The metaphor says: some albums, knocked out of the CYO playoffs, then play each other for the consolation trophy. Everyone has ice cream, dodges the molesting priest/coach, and goes home happy.
Of all those albums that won’t show up on anyone’s best of lists, these are the best. Got that? okay:
Kid Koala – You Mom’s Favorite DJ
Almost too short to be a full-length work, this is so much fun it matters little that it only lasts around 30 minutes. Longer, it’d be one of the best hip hop records of the year or last year. As a DJ, Koala’s a virtuoso, and much funnier than his peers like Shadow et al.
Wilderness – Vessel States
Although it was the same album as their debut, it still rocked the shit out of stuff like Malajube.
Wilderness – Gravity Bent Light
Nine Horses – Snow Borne Sorrow
Nine Horses – Serotonin
Over the years, David Sylvian’s work has grown on me, although I always did find early Japan interesting (“Adolescent Sex” especially – one of the best vinyl cuts I own for dj-ing). This album, a cut and paste collaboration with Burnt Friedman (an Atom Heart collaborator) and Sylvian’s brother Steve Jansen, placed lush arrangements of clarinet, piano, drums and electric guitar beneath Sylvian’s pop version of Scott Walker. It mostly succeeded.
Bjorn Olsson – S/T (The lobster cover)
A wackjob, weirdo project purely for its straight-faced recreation of an Ennio Morricone soundtrack Morricone never wrote or recorded. The details are right, from the horse-hooves clopping to the tone of every note — but the kicker, amazingly, is that the melodies and compositions are almost as good. Olsson is mostly known as a reclusive Swedish producer and former member of The Soundtrack of Our Lives.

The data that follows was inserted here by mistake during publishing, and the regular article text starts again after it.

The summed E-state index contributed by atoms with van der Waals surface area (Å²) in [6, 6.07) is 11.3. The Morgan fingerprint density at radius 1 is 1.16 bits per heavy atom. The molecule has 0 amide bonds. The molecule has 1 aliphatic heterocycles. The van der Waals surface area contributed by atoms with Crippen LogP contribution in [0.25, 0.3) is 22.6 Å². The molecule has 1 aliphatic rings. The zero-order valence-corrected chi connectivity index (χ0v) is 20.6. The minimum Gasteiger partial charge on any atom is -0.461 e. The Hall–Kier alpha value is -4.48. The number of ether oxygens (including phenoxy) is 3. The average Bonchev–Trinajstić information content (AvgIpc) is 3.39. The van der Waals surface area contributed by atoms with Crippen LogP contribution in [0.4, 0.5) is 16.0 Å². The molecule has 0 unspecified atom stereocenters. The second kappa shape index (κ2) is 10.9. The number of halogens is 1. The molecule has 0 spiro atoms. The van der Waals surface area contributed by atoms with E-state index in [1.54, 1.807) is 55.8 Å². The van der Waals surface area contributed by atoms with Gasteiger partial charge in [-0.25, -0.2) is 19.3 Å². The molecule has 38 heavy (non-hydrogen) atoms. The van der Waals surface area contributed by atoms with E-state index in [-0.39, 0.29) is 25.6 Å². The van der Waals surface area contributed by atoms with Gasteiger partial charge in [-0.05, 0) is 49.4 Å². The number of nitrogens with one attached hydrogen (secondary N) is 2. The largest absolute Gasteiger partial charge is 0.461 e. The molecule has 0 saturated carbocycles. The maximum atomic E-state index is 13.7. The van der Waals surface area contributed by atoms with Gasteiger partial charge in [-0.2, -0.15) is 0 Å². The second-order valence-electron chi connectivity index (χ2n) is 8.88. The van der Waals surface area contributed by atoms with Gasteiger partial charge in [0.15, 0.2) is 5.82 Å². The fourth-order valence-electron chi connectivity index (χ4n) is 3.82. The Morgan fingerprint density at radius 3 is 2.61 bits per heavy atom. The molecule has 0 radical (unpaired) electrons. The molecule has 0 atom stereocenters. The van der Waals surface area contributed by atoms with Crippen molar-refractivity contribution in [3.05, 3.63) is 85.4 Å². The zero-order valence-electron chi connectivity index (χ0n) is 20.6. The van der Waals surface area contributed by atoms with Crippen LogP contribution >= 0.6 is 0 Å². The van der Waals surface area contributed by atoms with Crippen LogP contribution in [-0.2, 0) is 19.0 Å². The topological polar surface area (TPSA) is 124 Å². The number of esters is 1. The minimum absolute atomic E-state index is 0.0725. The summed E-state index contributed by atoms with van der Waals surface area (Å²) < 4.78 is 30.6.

Bjorn Olsson – lat-i-h-moll
Working for a Nuclear Free City – S/T
When you revive an old style, at least update it, and that’s what WFNFC did with Charlatans UK (some real thievery there), Stone Roses, Ride, and the good ‘ol Madchester psych sound of the late eighties/early nineties, adding electronic skullduggery and less wank and more ambient with their guitars, or doing an afropop rhythm, as on “Innocence” below; and if that isn’t Ian Brown singing, it’s his 20-year-old illegitimate son.
Skygreen Leopards – Disciples of California
Skygreen leopards -Disciples of California
On first listen it doesn’t seem like much, each song almost a carbon copy of that before and after, but first listen was nice enough, so you listen again: fragile melodies, deceptively simple, acoustic guitar and maybe a Byrds-ian electric. It’s good. The lyrics begin to clarify themselves, and the SL’s are sining about Jesus Christ and the prophet Elijiah, and then something about California and Sally Orchid, but it’s all out of Syd Barrett territory, and you have an acid-influenced Byrds take on Neil Young’s Harvest Moon. That should be enough for you.
Dear & Glorious Physician – S/T
New Granada records also released the Candy Bars’ awfully-long-titled album last year, another notorious mistake-rave-record by Prawnfork; the Candy Bars aren’t totally offensive, just too precious and forced. Dear and Glorious Physician, named after a 50s novel by Tyler Caldwell, features real siblings – all four members, I believe — delivering better-than-expert guitar-based rock, in that they play their hearts out rather than try anything affected or too smarty pants. And so they come off with the power and band-skill of the early Pixies salted with the southern-preach atmosphere of early X, certainly when their sister-brother harmonizing of southern-accented vocals take off. So retro it doesn’t really belong in the best of 2006, this self titled debut stood out for its disproportionate ratio of high quality to lack of attention. It always happens. I could pick one for the last 10 years. Even with broadband, some of the better music still misses exposure.
D&GP-Behold the Man